Health groups call on the leaders of the Western Balkan countries to harmonize national air quality standards with the World Health Organization Global air quality guidelines. Health experts should be actively involved in these decision-making processes to ensure the timely integration of public health measures into environmental policies. Compliance with WHO recommendations brings multiple benefits – reduced incidence of chronic diseases and premature deaths, reduced overall health costs and, most importantly, better health and higher productivity of people.
The European Climate Foundation’s partner, Climate Analytics has published an important report on what needs to happen to meet Europe’s goal of phasing out by 2030 to meet climate goals.
Entitled “A stress test for coal in Europe“, it presents the first science-based shutdown schedule for the EU’s over 300 coal power plants – in order for it to meet the Paris Agreement’s long-term temperature goal.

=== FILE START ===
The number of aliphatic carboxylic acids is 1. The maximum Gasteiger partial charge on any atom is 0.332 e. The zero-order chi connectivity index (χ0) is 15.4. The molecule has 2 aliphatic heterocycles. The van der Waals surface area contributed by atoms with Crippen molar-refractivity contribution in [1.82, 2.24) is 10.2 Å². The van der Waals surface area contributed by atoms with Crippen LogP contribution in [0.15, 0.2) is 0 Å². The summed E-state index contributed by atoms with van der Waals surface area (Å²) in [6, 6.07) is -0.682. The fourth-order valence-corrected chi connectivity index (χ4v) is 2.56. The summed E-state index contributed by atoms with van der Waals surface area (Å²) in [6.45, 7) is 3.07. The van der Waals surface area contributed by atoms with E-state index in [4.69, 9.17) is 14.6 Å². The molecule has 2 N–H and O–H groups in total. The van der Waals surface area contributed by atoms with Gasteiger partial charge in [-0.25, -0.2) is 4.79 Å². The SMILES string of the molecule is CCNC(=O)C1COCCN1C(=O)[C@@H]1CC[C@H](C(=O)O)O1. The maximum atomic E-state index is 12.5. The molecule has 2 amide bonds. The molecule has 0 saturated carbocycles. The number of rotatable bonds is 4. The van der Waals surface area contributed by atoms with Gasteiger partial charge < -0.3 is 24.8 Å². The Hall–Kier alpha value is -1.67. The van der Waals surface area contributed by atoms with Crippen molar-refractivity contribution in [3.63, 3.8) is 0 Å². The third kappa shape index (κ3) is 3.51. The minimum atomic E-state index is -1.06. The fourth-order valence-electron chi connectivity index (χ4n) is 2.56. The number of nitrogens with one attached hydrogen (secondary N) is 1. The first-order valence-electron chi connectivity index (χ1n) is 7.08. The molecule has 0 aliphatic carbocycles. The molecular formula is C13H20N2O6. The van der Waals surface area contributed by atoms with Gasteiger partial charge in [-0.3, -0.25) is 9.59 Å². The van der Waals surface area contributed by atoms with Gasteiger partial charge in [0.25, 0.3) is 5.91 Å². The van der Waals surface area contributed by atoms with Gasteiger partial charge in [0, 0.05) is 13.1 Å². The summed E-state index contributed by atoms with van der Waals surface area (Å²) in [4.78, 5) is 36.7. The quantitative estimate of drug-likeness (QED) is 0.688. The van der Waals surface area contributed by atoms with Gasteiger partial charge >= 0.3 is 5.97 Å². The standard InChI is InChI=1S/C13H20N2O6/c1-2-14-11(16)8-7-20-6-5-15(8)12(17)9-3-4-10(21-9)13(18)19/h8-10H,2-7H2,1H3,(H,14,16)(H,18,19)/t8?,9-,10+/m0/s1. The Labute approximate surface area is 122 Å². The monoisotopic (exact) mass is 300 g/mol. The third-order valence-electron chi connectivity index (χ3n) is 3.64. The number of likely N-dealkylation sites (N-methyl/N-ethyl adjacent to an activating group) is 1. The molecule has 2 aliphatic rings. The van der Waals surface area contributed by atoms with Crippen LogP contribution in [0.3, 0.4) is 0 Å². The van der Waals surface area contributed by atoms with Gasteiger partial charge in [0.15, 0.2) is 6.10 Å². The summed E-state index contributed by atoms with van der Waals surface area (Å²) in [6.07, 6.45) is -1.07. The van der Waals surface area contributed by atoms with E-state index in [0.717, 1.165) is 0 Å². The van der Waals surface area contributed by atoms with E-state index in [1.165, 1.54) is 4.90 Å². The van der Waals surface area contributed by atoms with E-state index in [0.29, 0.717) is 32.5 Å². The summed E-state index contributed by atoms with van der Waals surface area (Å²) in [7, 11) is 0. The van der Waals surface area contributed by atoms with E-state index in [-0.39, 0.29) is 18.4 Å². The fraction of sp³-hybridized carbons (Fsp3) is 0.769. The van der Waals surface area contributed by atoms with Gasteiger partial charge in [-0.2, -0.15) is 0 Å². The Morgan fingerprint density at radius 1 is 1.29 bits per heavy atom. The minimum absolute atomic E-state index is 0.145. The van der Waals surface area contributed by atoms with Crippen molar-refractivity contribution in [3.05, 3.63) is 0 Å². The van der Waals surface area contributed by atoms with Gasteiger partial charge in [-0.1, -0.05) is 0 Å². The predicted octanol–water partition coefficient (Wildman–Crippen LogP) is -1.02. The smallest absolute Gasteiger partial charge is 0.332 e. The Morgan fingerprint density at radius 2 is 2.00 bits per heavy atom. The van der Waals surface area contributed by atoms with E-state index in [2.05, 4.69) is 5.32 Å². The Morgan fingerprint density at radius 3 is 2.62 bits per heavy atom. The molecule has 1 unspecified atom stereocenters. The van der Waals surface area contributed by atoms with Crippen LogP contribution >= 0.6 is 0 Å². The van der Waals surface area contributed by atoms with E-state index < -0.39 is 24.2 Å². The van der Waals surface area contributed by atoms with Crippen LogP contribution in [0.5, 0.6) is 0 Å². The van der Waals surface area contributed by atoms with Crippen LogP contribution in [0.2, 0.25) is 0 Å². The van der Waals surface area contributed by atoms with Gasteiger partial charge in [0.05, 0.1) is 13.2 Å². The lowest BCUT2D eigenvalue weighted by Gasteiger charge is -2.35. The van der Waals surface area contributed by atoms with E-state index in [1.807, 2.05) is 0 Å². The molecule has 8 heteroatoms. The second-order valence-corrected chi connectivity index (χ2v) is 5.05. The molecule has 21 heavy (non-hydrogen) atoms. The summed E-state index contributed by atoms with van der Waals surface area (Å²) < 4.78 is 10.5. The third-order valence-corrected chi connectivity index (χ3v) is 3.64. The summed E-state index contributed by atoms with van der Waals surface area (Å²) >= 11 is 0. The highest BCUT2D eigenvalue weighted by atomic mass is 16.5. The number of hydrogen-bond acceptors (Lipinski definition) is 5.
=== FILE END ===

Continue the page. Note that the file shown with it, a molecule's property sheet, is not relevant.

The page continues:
The report shows that emissions from coal in the EU electricity sector need to be close to zero by 2030 (95 percent by 2030; 100 percent by 2031), with a quarter of operating coal-fired power plants switched off before 2020 and a further 47 percent going offline by 2025.
To achieve this ambitious phase-out schedule the EU will need to design enhanced policy settings and approaches that complement each other, including:
• a more effective EU Emissions Trading Scheme;
• a stable and predictable investment framework;
• bigger targets for renewables – instrumental in a successful coal phase-out, and;
• strategies and policies at both national and regional level to ensure a smooth transition and maximise socioeconomic opportunities.
Resources will need to be devoted to the transformation required to maximise the economic, employment, social and environmental benefits of this essential transformation.
The full report can be downloaded here.